Tom Brokaw Addresses Backlash on Hispanic Assimilation, ‘Brown Grandbabies’ Comments: ‘I Feel Terrible’

Veteran NBC newsman comes under fire for remarks on Sunday’s “Meet the Press”

Last Updated: January 27, 2019 @ 5:54 PM

Tom Brokaw on Sunday issued a series of tweets appearing to walk back remarks he made on NBC’s “Meet the Press” about Hispanic assimilation in the U.S. and some Americans’ fear of “brown grandbabies” — though he stopped short of an actual apology.

“I feel terrible a part of my comments on Hispanics offended members of that proud culture,” the veteran newsman began, noting that “from my days reporting on cesar chavez to documenting the many contributions of hispanics in all parts of our culture … i’ve worked hard to knock down false stereo types.”

“If ‘s intent was to apologize, this is not an apology,” media writer Yashir Ali noted Sunday night.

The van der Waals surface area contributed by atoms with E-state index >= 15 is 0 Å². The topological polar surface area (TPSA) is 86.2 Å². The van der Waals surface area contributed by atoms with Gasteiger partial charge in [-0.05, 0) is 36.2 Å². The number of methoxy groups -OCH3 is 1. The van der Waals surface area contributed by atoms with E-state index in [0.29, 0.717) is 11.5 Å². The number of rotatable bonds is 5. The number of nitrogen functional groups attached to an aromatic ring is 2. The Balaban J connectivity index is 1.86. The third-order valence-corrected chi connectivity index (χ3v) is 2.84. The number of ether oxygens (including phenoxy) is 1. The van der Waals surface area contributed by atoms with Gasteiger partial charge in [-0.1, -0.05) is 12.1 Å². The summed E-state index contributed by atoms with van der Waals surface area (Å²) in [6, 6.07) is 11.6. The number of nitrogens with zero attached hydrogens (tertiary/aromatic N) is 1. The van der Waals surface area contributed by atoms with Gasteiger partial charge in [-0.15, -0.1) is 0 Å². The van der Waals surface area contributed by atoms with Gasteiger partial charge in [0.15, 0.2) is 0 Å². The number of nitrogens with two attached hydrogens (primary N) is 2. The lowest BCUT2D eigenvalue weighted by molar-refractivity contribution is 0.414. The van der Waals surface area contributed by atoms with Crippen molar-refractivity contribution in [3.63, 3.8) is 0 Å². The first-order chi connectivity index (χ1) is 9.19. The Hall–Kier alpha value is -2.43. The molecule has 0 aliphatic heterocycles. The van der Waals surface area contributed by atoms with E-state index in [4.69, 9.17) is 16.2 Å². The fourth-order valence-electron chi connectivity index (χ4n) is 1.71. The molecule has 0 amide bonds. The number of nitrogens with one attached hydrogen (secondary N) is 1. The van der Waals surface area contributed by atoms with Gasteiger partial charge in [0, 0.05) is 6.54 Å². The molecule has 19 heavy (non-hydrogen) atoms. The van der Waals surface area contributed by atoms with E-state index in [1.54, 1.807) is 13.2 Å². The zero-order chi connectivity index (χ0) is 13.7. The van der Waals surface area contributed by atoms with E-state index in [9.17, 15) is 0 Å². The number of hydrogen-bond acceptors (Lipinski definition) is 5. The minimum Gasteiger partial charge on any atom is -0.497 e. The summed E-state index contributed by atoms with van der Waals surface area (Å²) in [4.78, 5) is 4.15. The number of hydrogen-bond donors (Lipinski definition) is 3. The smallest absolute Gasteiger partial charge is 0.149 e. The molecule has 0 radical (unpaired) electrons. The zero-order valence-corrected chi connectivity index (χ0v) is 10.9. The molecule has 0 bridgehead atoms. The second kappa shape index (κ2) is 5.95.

Brokaw had come under fire for his comments on the issue of Hispanic immigration on the NBC Sunday show.

“The fact is, on the Republican side, a lot of people see the rise of an extraordinarily important new constituent in American politics — the Hispanics — who will come here and all be Democrats,” he said on the show. “Also, I hear, when I push people, ‘I don’t that I want brown grandbabies.’

“That’s also a part of it,” he said. “It’s the intermarriage that’s going on, and the cultures that are conflicting with each other.”

Then Brokaw headed into the issue of assimilation — particularly about language. “I also happen to believe that the Hispanics should work harder at assimilation,” he said. “They ought not to be just codified in their communities but make sure that all their kids are learning to speak English and that they feel comfortable in the communities. And that’s going to take outreach on both sides, frankly.”

Fellow “Meet the Press” panelist and PBS correspondent Yamiche Alcindor pushed back on air: “The idea that we think Americans can only speak English, as if Spanish and other languages wasn’t always part of America, is, in some ways, troubling.”

Journalist Julio Ricardo Varela commented online, “It really was a punch in the gut to a lot of people. It was not only factually incorrect, it was also xenophobia in action.”

As the online backlash to Brokaw’s remarks built, the veteran newsman attempted to address the backlash in a series of tweets — ending with an appeal about “finding common ground – which I strongly believe dialogue not division.”